With this historic vote, CNM now has perpetual representation and voting rights
within Division 44, which is part of the largest national association
for psychological research and practice. This puts in place an infrastructure within the American Psychological Association (APA) to
provide research, education, and resources about CNM to psychologists
and the public.
Becoming a Committee reflects the steps previously made by Division 44
to be inclusive of the lesbian, bisexual, and transgender communities
and signals the direction CNM is heading. Moreover, Committee status
highlights the broader societal acceptance and integration of CNM into
LGBTQ spaces both academic and community that we are witnessing across
the globe. The reverberations of this decision will echo for years to
come as it is the first time a national scientific association has committed to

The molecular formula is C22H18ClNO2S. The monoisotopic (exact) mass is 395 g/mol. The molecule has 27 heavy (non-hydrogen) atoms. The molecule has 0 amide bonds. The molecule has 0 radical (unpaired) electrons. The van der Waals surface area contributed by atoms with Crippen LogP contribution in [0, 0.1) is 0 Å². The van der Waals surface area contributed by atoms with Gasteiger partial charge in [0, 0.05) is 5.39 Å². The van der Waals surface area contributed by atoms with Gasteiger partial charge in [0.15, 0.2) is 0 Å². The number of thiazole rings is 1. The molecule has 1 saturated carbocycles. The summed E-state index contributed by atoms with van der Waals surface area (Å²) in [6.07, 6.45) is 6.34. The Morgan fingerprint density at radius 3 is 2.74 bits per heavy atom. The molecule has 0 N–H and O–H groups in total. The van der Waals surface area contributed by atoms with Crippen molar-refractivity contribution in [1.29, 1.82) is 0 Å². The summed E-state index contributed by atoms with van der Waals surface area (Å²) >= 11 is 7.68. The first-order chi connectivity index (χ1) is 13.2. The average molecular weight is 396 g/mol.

formally recognize and support consensual multi-partner families and
In case you don't think this is a big deal, take a look at what they're
Over the past three years our team has been busy working on our
12 Strategic Initiatives. A few of our highlights include writing
that led Psychology Today
APA Psychologist Locator
to add search terms for CNM and kink on their therapist directories.
We also drafted a new guideline addressing CNM within the
APA's guidelines for psychological practice with LGB clients. Our team partnered with
Archives for Sexual Behavior
to create a Special Issues dedicated exclusively to CNM scholarship that
generated nearly 70 proposals. Our team also created an open-access
to summarize and index CNM research. We have four resources that are in the final stages of approval
including brochures for mental and medical health professionals, a fact sheet on CNM, and
suggestions inclusively assessing relationship diversity on demographic forms. Stay tuned for more on
● Meanwhile, longtime Black polyam activist Chris Smith
puts out this
and I have submitted legislation to the council of the District of
Columbia petitioning for the expansion of domestic partnership and
anti-discrimination laws to include multi-partnered relationships.
The legislation is called the Right to Family Amendment Act of
(1) If you live in the District of Columbia please write emails to
your councilmember supporting this initiative; write emails,
editorials and articles to the Washington Post and other media
outlets, and of course, blow the internet and social media up.